Pasteur Effect

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Related to Pasteur Effect: Crabtree effect

Pasteur effect

[pa′stər i‚fekt]
Inhibition of fermentation by supplying an abundance of oxygen to replace anerobic conditions.
McGraw-Hill Dictionary of Scientific & Technical Terms, 6E, Copyright © 2003 by The McGraw-Hill Companies, Inc.
The following article is from The Great Soviet Encyclopedia (1979). It might be outdated or ideologically biased.

Pasteur Effect


a slowing or complete cessation of alcoholic fermentation in the presence of oxygen; first observed by L. Pasteur. The effect also occurs in animals and plant tissues, where O2 inhibits anaerobic glycolysis.

The Pasteur effect involves the transition from anaerobic glycolysis (fermentation) to respiration (the consumption of O2) in the presence of O2, and its significance lies in the fact that the cells switch to a more economical mode of obtaining energy. For a given substrate, approximately 20 times as much energy is extracted during respiration as during fermentation. As a result, the rate of utilization of the substrate, for example, glucose, decreases in the presence of O2. The molecular mechanism of the Pasteur effect apparently consists in the competition between respiration and fermentative glycolysis for adenosine disphosphate (ADP), which is used to form adenosine triphosphate (ATP).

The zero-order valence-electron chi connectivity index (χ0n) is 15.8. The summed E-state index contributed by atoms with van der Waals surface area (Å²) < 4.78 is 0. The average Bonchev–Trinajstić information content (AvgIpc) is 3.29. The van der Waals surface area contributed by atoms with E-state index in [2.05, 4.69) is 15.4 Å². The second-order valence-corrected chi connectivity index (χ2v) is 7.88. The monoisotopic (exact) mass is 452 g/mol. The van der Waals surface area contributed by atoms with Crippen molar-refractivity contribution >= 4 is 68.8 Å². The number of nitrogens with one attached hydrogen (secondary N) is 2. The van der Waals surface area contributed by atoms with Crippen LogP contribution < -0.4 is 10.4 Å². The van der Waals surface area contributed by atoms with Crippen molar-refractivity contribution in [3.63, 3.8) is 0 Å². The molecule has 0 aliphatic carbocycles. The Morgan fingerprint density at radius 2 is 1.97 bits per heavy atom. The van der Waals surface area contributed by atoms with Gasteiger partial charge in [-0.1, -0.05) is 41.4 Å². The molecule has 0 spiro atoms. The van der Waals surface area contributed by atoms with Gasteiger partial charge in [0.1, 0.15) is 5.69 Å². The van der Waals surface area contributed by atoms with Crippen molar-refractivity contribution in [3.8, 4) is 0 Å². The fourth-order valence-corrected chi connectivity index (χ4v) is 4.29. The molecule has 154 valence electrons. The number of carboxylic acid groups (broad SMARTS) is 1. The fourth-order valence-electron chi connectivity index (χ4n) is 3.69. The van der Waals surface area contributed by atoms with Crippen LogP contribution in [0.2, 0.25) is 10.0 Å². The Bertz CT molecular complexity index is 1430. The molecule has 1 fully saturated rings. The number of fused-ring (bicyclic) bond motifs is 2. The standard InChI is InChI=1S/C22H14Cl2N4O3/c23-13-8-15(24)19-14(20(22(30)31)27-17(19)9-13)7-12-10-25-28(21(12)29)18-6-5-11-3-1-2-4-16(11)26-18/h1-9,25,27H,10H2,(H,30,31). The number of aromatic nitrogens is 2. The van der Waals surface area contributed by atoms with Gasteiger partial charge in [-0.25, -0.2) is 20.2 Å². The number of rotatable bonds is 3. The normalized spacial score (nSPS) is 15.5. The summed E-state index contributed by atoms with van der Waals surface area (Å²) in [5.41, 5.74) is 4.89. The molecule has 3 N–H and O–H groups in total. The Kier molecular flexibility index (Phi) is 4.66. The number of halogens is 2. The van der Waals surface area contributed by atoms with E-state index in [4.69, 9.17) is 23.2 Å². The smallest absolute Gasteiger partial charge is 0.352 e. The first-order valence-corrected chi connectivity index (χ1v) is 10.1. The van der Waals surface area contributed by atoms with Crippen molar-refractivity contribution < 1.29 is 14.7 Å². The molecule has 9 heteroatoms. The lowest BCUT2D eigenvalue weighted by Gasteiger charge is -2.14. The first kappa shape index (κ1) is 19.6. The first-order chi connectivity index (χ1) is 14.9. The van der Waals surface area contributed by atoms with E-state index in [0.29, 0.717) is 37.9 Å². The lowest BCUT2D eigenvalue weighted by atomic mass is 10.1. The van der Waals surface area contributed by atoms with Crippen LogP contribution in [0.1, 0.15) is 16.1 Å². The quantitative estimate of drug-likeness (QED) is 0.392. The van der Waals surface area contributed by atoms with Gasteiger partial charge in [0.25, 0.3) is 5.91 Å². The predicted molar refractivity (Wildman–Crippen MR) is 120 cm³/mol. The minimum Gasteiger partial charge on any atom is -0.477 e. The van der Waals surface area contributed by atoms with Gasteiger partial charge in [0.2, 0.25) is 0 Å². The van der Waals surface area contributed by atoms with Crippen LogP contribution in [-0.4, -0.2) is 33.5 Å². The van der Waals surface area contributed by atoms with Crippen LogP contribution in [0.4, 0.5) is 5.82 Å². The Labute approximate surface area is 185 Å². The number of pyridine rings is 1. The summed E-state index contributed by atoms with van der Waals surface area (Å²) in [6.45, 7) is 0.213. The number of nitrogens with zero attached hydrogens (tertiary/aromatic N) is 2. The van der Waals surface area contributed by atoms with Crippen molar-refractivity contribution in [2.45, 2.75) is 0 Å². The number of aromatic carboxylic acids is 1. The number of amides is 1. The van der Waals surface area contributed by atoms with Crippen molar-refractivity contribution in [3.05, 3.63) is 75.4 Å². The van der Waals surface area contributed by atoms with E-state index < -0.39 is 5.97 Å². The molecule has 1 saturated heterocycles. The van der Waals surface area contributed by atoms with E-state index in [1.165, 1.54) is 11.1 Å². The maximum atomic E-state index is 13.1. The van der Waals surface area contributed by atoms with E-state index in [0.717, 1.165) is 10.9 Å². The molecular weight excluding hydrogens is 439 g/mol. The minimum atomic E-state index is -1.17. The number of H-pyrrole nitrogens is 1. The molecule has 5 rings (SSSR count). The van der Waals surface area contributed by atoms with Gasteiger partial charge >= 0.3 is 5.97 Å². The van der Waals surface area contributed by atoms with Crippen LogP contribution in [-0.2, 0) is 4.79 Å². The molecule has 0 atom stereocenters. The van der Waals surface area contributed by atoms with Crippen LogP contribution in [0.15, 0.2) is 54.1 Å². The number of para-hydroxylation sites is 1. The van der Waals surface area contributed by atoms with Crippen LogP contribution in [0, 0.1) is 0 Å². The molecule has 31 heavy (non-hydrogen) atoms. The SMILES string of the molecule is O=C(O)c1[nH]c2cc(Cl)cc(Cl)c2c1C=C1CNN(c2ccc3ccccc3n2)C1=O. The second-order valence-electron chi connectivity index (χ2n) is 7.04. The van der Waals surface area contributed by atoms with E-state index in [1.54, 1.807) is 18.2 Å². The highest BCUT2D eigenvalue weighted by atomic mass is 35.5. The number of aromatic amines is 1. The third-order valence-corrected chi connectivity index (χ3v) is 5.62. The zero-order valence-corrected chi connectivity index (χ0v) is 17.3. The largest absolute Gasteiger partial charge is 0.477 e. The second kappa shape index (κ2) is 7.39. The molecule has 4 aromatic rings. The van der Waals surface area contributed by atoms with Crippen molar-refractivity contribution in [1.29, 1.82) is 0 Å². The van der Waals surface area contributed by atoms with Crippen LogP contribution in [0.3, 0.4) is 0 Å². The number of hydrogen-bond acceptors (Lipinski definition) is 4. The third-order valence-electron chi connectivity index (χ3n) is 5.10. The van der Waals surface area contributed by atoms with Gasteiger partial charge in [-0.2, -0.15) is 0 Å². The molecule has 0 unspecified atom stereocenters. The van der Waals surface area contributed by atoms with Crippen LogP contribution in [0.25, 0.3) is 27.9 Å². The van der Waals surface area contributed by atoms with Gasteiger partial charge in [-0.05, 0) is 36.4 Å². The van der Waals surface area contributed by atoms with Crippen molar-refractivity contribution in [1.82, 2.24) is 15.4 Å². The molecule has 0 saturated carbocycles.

Biokhimiia rastenii. Moscow, 1968. Chapter 10. (Translated from English.)
Schlegel, H. Obshchaia mikrobiologiia. Moscow, 1972. Chapter 8. (Translated from German.)
The Great Soviet Encyclopedia, 3rd Edition (1970-1979). © 2010 The Gale Group, Inc. All rights reserved.